The UAW’s own business model is based on marketing itself as the purveyor to the auto bosses of a highly exploited and cheap labor force. Having seen its membership rolls fall to the lowest levels since shortly after its founding in 1935, the union’s growth strategy is to convince the auto giants that they can make more money by shifting production back to the US rather than maintaining it in low-wage havens in Asia, Latin America and Eastern Europe.

The UAW has similarly set out to convince Toyota, Honda and other Asian and German automakers that operate non-unions plants in the US that it is in their interests to allow the UAW into their plants because the union can guarantee low wages and high productivity and will devote all its energies to suppressing the resistance of the workers.

Appealing directly to the heads of these companies, UAW President Bob King recently declared, “We’re building on the success of the Big Three in saying the UAW leadership and the UAW membership delivers the best quality, the best productivity and the best attendance record. We’re really committed to the success of companies where we represent workers.”

In preparation for the contract talks with the Big Three, the UAW is also considering proposals to replace increases in base wages with a pay-for-performance scheme that would tie pay to productivity, quality improvements and profits. This would erode the legal requirement for the bosses to pay a set wage and throw workers back to the conditions of industrial slavery they fought to abolish 70 years ago.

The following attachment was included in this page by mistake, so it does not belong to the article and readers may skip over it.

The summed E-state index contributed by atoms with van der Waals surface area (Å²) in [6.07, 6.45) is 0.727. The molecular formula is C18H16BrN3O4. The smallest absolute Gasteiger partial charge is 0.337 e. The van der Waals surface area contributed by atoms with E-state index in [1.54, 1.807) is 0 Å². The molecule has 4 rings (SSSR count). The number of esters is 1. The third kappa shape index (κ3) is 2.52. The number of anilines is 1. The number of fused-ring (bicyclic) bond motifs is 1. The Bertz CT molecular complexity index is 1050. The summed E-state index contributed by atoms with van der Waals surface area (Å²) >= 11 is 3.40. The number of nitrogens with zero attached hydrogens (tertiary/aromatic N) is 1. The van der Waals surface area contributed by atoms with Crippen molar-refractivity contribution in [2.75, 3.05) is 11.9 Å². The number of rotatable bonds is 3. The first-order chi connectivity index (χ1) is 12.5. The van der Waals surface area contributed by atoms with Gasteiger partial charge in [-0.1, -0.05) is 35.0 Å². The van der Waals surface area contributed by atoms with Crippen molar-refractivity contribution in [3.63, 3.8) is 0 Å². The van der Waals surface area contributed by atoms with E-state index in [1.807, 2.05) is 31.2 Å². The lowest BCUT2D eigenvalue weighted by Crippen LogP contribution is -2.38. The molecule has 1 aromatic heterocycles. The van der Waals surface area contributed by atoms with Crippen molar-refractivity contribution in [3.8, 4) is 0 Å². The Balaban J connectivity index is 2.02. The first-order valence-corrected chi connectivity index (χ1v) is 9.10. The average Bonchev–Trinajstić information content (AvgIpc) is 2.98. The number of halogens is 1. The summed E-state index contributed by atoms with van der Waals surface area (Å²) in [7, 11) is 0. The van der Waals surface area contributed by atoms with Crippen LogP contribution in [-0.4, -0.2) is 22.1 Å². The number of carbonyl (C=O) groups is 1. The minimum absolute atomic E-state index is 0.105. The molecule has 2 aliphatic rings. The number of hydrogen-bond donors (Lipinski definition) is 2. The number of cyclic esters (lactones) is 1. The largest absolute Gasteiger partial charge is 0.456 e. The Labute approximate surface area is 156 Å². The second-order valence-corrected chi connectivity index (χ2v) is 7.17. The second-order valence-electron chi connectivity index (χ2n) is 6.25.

The United Auto Workers, like the official trade union apparatus as a whole, has an antagonistic relationship to the workers it claims to represent. The media and the pseudo-left groups that defend the official unions continue to talk about “negotiations,” “bargaining” and “unions” as if there was a fundamental conflict between the UAW and the bosses and the UAW stood on the side of the workers. Neither proposition is true.

The term “negotiating” means nothing when the UAW holds a substantial ownership stake in the companies, identifies openly with their interests, and enforces no-strike and binding arbitration clauses that criminalize any collective resistance by the workers.

There is enormous opposition building up to the UAW, as the rebellions by rank-and-file workers over the last year in Indianapolis and Fremont, California have shown. Moreover, there is a new mood of resistance in the working class as a whole, highlighted by the month-long battle in Wisconsin, against the unrelenting attacks of big business on jobs, living standards and workplace rights.

The best efforts of the union executives, in close partnership with the Democratic Party, will not be able to prevent the emergence of working class opposition. Auto workers, like their class brothers and sisters throughout the country and internationally, will fight back.

The situation facing auto workers is, however, a concentrated expression of a crisis of leadership that confronts the working class as a whole. The success of these struggles depends on the formation of new organizations—rank-and-file committees independent of the unions and democratically controlled by the workers themselves.

Most importantly, workers need a new political perspective. The role of the UAW is inextricably tied to its political alliance with the Democratic Party and the capitalist system. The UAW, as with the union apparatus as a whole, defends absolutely the right of the corporations to run the economy so as to maximize the profits of the executives and Wall Street. From this flows the UAW’s demand that auto workers accept their own impoverishment.

The fight to defend the jobs and wages of auto workers must be linked to the struggle of the working class as a whole to take political power and transform the economy on the basis of social need, not private profit. This is the fight for socialism.

Jerry White